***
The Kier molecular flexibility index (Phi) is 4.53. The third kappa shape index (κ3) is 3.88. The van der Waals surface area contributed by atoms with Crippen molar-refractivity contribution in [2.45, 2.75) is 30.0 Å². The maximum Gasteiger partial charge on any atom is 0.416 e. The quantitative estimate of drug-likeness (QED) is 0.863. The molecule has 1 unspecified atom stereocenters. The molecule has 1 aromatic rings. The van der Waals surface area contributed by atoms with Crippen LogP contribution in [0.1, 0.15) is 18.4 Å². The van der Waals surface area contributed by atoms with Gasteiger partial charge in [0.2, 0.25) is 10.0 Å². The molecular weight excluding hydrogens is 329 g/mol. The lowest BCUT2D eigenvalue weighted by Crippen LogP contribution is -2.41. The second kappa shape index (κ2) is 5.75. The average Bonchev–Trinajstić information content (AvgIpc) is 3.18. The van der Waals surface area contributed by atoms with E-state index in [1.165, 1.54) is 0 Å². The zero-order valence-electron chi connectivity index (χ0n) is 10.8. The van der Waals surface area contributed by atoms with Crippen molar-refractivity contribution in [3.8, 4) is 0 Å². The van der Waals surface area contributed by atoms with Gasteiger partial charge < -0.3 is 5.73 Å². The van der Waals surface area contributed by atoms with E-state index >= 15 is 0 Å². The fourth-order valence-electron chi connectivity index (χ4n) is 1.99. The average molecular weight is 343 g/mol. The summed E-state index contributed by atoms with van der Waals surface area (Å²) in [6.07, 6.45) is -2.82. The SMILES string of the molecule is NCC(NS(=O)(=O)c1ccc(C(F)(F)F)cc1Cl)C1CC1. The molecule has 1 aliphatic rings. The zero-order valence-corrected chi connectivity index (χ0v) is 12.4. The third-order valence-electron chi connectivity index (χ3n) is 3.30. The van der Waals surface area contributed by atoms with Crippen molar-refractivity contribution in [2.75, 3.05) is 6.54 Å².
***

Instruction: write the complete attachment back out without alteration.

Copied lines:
The Kier molecular flexibility index (Phi) is 4.53. The third kappa shape index (κ3) is 3.88. The van der Waals surface area contributed by atoms with Crippen molar-refractivity contribution in [2.45, 2.75) is 30.0 Å². The maximum Gasteiger partial charge on any atom is 0.416 e. The quantitative estimate of drug-likeness (QED) is 0.863. The molecule has 1 unspecified atom stereocenters. The molecule has 1 aromatic rings. The van der Waals surface area contributed by atoms with Crippen LogP contribution in [0.1, 0.15) is 18.4 Å². The van der Waals surface area contributed by atoms with Gasteiger partial charge in [0.2, 0.25) is 10.0 Å². The molecular weight excluding hydrogens is 329 g/mol. The lowest BCUT2D eigenvalue weighted by Crippen LogP contribution is -2.41. The second kappa shape index (κ2) is 5.75. The average Bonchev–Trinajstić information content (AvgIpc) is 3.18. The van der Waals surface area contributed by atoms with E-state index in [1.165, 1.54) is 0 Å². The zero-order valence-electron chi connectivity index (χ0n) is 10.8. The van der Waals surface area contributed by atoms with Crippen molar-refractivity contribution in [3.8, 4) is 0 Å². The van der Waals surface area contributed by atoms with Gasteiger partial charge < -0.3 is 5.73 Å². The van der Waals surface area contributed by atoms with E-state index >= 15 is 0 Å². The fourth-order valence-electron chi connectivity index (χ4n) is 1.99. The average molecular weight is 343 g/mol. The summed E-state index contributed by atoms with van der Waals surface area (Å²) in [6.07, 6.45) is -2.82. The SMILES string of the molecule is NCC(NS(=O)(=O)c1ccc(C(F)(F)F)cc1Cl)C1CC1. The molecule has 1 aliphatic rings. The zero-order valence-corrected chi connectivity index (χ0v) is 12.4. The third-order valence-electron chi connectivity index (χ3n) is 3.30. The van der Waals surface area contributed by atoms with Crippen molar-refractivity contribution in [2.75, 3.05) is 6.54 Å².